PC Tips

In this section, I'll be housing tips relating not just to personal computing, but anything sys-admin, networking, or similar (until I have such a collection under a specific topic that I should consider a dedicated section).  I prefer linux as my desktop, but I still do some gaming (which requires windows), and the applications I use for my job also require maintaining a windows desktop.  Some of these applications were abandoned so long ago that they're a struggle to run even on windows XP.  I loathe both windows vista and 7; I view windows 7 as a simple relaunch of windows vista, and avoid it as much as possible.  The only modern platform I like less than win vista|7 is apple.

Linux is a difficult operating system to work with at times.  It wasn't born from the Microsoft mentality of "the user is an idiot" and "everything is the OS."  Linux was born from the geekdom of "who needs a GUI?!"

Don't misunderstand me!  For the last several years, linux has been my preferred desktop.  I got started in linux in the late 90s.  Back in those days, as today, I really liked the idea of free software.  The best thing about the FOSS paradigm is that everything is free to build on everything else.  In windows, there's a lot of reinventing the wheel in applications which increases the overall footprint of every application.  In linux, applications are 'packages,' and they all build off the same core dependencies.  Sure, there are some competing projects, but there is also a lot of standardization that comes from everyone playing in the same sandbox.  Also, by using the same blocks to build applications, those blocks become more secure.  I fully believe in security through transparency.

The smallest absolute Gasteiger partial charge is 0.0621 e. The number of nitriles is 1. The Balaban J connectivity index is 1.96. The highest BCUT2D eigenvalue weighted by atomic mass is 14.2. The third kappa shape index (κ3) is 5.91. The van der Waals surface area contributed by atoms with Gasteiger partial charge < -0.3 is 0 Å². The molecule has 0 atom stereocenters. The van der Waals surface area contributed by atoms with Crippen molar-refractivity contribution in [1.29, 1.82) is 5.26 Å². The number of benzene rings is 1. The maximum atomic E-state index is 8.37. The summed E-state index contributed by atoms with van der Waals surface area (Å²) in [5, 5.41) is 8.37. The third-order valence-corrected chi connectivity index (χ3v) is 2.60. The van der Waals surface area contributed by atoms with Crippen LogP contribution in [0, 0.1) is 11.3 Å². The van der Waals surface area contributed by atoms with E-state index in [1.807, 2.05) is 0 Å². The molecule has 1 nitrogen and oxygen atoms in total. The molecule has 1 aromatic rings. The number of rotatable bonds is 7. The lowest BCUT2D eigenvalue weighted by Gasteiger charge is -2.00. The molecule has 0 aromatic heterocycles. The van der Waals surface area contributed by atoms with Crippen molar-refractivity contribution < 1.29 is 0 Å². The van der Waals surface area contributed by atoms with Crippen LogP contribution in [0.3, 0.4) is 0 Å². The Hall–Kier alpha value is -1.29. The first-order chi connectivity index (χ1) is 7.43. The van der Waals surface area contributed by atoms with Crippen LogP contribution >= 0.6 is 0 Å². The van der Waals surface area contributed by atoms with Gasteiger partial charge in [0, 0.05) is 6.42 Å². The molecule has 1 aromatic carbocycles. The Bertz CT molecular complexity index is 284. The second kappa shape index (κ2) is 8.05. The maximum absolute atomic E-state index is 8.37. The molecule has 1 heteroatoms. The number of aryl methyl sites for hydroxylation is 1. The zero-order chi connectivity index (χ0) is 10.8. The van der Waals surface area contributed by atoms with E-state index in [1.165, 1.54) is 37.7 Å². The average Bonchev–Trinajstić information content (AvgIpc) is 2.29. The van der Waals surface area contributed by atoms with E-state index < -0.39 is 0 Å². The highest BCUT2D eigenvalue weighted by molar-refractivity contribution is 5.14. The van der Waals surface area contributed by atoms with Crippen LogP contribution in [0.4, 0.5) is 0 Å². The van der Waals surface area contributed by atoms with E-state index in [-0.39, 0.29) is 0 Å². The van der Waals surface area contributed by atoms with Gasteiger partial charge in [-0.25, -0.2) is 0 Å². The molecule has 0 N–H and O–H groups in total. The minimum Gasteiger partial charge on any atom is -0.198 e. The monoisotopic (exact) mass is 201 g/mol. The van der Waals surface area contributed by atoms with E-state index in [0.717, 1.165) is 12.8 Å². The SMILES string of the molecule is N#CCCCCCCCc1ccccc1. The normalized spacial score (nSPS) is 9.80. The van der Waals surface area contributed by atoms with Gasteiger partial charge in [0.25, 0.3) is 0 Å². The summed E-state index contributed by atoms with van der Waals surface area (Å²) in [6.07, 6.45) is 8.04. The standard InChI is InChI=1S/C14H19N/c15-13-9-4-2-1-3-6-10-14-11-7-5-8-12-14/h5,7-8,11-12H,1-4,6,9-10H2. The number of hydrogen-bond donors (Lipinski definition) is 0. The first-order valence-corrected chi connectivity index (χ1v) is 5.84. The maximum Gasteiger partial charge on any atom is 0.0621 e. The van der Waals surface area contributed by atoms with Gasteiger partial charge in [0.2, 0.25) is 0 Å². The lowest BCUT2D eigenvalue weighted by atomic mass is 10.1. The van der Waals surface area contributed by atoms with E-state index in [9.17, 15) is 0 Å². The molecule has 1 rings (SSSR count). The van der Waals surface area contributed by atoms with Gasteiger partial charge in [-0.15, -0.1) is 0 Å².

Back in the 90s, I was diddling around with RedHat, truly had no clue what I was doing, and was very bad at it anyway!  I used linux for my servers and development environments for a long time; I was primarily running slackware, gentoo, and fedora.  I jumped onto the Ubuntu bandwagon back around version 6 and enjoyed how easy linux was becoming for someone who was familiar with the environment.  I'm currently giving fedora another try just to see how it's coming along.  As I increasingly move into the cloud, the desktop becomes increasingly less important to me, and it's easier to move to and fro between operating systems because I'm carrying less baggage with me!